Excitement About APA COVID-19 information and resources

May 14, 2021
New rapid antigen tests could transform COVID-19 response in the Americas -  PAHO/WHO - Pan American Health OrganizationISO - COVID-19


The 8-Minute Rule for Responding to COVID-19 - Gavi, the Vaccine Alliance

Influenza (Flu) and COVID-19 are both contagious respiratory diseases, however they are triggered by different infections. COVID-19 is brought on by infection with a brand-new coronavirus (called SARS-Co, V-2), and flu is brought on by infection with influenza viruses. COVID-19 appears to spread more quickly than flu and causes more serious health problems in some people. It can likewise take longer before individuals show signs and people can be contagious for longer. More info about differences in between influenza and COVID-19 is readily available in the various areas listed below. Due to the fact that some of the symptoms of flu and COVID-19 are similar, it may be hard to discriminate in between them based upon signs alone, and testing might be needed to help confirm a medical diagnosis.

This page compares COVID-19 and flu, given the very best available info to date.

Discover a vaccine near you: Examine your health department:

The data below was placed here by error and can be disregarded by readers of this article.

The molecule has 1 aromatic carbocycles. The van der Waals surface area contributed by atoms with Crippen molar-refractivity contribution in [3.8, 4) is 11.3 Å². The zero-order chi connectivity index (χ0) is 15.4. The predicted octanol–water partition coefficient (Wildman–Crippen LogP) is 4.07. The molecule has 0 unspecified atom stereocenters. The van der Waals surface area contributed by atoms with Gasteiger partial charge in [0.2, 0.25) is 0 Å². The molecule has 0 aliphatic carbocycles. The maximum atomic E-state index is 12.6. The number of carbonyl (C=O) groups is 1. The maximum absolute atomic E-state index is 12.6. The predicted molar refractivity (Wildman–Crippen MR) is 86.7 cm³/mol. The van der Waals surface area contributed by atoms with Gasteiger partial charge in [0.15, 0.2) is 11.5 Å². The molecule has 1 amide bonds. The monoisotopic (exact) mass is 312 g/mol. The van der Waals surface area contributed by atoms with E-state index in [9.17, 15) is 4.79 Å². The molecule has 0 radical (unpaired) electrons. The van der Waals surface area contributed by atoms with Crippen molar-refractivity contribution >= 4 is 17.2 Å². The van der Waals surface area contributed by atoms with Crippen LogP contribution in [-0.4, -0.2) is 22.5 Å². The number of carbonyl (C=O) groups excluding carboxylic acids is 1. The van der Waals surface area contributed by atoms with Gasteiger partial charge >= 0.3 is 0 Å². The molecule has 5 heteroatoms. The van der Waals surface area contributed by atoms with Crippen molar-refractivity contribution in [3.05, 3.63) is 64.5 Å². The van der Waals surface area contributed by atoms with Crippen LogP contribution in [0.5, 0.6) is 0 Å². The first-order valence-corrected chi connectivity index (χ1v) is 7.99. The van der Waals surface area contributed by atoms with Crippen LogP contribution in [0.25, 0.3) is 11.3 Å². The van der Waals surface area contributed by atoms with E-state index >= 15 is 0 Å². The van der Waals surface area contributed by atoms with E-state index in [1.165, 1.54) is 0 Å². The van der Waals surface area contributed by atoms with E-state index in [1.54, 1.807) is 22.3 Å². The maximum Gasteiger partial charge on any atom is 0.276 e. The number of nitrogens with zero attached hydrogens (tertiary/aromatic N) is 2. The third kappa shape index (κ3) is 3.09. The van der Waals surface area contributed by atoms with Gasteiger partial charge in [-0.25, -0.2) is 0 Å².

Welcome to Novel Coronavirus (COVID-19)Resources for Victims of Crime During COVID-19 Outbreak - Governor's Office of Crime Prevention, Youth, and Victim Services


About Coronavirus (COVID-19) - US EPA

Coronavirus disease (COVID-19) is a transmittable disease brought on by a recently found coronavirus. Many people infected with the COVID-19 virus will experience moderate to moderate breathing health problem and recuperate without requiring unique treatment. Older people, and those with hidden medical problems like heart disease, diabetes, persistent respiratory illness, and cancer are most likely to develop serious health problem. The very best way to avoid and slow down transmission is to be well notified about the COVID-19 virus, the illness it causes and how it spreads out. Safeguard yourself and others from infection by washing your hands or using an alcohol based rub regularly and not touching your face.

Nations, locations or areas with cases.

New research study finds a link between COVID-19 intensity and gum disease. Nes/Getty Images, Among the more bewildering things about COVID-19 is its vast array of outcomes in people who get the disease. A new study from researchers at Mc, Gill University in Montreal, Canada, finds a link in between gums with inflammation and infection and COVID-19 problems and deaths. In addition, such people are 3. 5 times most likely to need hospitalization for COVID-19 and 4. 5 times more likely to need a ventilator. Contributing author Prof. Belinda Nicolau of Mc, Gill's Professors of Dentistry tells Mc, Gill Newsroom:" Looking at the conclusions of our study, we can highlight the value of great oral health in the prevention and management of COVID-19 issues.